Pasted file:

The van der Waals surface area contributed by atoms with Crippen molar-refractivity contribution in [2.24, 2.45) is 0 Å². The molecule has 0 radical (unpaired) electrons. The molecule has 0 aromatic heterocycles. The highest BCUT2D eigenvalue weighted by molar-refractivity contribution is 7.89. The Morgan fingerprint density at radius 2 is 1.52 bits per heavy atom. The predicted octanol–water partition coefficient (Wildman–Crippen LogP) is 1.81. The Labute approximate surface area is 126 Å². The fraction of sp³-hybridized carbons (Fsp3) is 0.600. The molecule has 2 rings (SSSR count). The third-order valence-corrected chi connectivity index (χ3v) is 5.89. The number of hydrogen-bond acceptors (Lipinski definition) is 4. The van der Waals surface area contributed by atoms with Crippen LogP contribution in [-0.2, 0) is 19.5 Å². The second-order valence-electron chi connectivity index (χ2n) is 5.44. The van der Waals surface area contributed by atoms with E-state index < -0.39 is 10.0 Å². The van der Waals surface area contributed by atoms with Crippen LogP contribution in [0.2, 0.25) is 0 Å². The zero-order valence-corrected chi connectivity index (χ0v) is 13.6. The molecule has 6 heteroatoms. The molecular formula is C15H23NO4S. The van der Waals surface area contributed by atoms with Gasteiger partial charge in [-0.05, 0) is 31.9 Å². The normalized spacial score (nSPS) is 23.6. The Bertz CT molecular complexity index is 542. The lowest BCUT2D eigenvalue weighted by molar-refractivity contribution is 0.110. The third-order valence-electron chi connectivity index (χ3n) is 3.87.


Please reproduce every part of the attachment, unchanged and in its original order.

The van der Waals surface area contributed by atoms with Crippen molar-refractivity contribution in [2.24, 2.45) is 0 Å². The molecule has 0 radical (unpaired) electrons. The molecule has 0 aromatic heterocycles. The highest BCUT2D eigenvalue weighted by molar-refractivity contribution is 7.89. The Morgan fingerprint density at radius 2 is 1.52 bits per heavy atom. The predicted octanol–water partition coefficient (Wildman–Crippen LogP) is 1.81. The Labute approximate surface area is 126 Å². The fraction of sp³-hybridized carbons (Fsp3) is 0.600. The molecule has 2 rings (SSSR count). The third-order valence-corrected chi connectivity index (χ3v) is 5.89. The number of hydrogen-bond acceptors (Lipinski definition) is 4. The van der Waals surface area contributed by atoms with Crippen LogP contribution in [-0.2, 0) is 19.5 Å². The second-order valence-electron chi connectivity index (χ2n) is 5.44. The van der Waals surface area contributed by atoms with E-state index < -0.39 is 10.0 Å². The van der Waals surface area contributed by atoms with Crippen LogP contribution in [0.2, 0.25) is 0 Å². The zero-order valence-corrected chi connectivity index (χ0v) is 13.6. The molecule has 6 heteroatoms. The molecular formula is C15H23NO4S. The van der Waals surface area contributed by atoms with Gasteiger partial charge in [-0.05, 0) is 31.9 Å². The normalized spacial score (nSPS) is 23.6. The Bertz CT molecular complexity index is 542. The lowest BCUT2D eigenvalue weighted by molar-refractivity contribution is 0.110. The third-order valence-electron chi connectivity index (χ3n) is 3.87.